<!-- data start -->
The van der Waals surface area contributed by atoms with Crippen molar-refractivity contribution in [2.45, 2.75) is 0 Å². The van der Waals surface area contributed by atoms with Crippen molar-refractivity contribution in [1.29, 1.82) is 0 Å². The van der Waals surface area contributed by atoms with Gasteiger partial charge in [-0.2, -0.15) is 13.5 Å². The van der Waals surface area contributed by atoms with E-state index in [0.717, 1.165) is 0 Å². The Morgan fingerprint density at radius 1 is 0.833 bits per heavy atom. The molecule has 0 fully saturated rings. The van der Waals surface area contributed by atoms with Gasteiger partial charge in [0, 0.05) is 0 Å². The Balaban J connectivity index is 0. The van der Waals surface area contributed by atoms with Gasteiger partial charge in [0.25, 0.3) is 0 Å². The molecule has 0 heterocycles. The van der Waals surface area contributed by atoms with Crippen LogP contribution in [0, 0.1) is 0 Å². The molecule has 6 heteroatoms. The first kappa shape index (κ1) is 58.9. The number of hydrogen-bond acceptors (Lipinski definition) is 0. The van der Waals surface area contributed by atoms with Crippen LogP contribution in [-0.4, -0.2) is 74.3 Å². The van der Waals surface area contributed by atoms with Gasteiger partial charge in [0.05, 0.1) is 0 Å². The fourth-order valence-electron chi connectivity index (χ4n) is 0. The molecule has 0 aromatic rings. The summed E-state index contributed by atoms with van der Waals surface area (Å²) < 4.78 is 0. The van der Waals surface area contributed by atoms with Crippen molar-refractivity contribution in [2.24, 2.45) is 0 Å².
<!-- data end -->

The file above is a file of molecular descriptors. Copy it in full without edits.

The van der Waals surface area contributed by atoms with Crippen molar-refractivity contribution in [2.45, 2.75) is 0 Å². The van der Waals surface area contributed by atoms with Crippen molar-refractivity contribution in [1.29, 1.82) is 0 Å². The van der Waals surface area contributed by atoms with Gasteiger partial charge in [-0.2, -0.15) is 13.5 Å². The van der Waals surface area contributed by atoms with E-state index in [0.717, 1.165) is 0 Å². The Morgan fingerprint density at radius 1 is 0.833 bits per heavy atom. The molecule has 0 fully saturated rings. The van der Waals surface area contributed by atoms with Gasteiger partial charge in [0, 0.05) is 0 Å². The Balaban J connectivity index is 0. The van der Waals surface area contributed by atoms with Gasteiger partial charge in [0.25, 0.3) is 0 Å². The molecule has 0 heterocycles. The van der Waals surface area contributed by atoms with Crippen LogP contribution in [0, 0.1) is 0 Å². The molecule has 6 heteroatoms. The first kappa shape index (κ1) is 58.9. The number of hydrogen-bond acceptors (Lipinski definition) is 0. The van der Waals surface area contributed by atoms with Crippen LogP contribution in [-0.4, -0.2) is 74.3 Å². The van der Waals surface area contributed by atoms with Gasteiger partial charge in [0.05, 0.1) is 0 Å². The fourth-order valence-electron chi connectivity index (χ4n) is 0. The molecule has 0 aromatic rings. The summed E-state index contributed by atoms with van der Waals surface area (Å²) < 4.78 is 0. The van der Waals surface area contributed by atoms with Crippen molar-refractivity contribution in [2.24, 2.45) is 0 Å².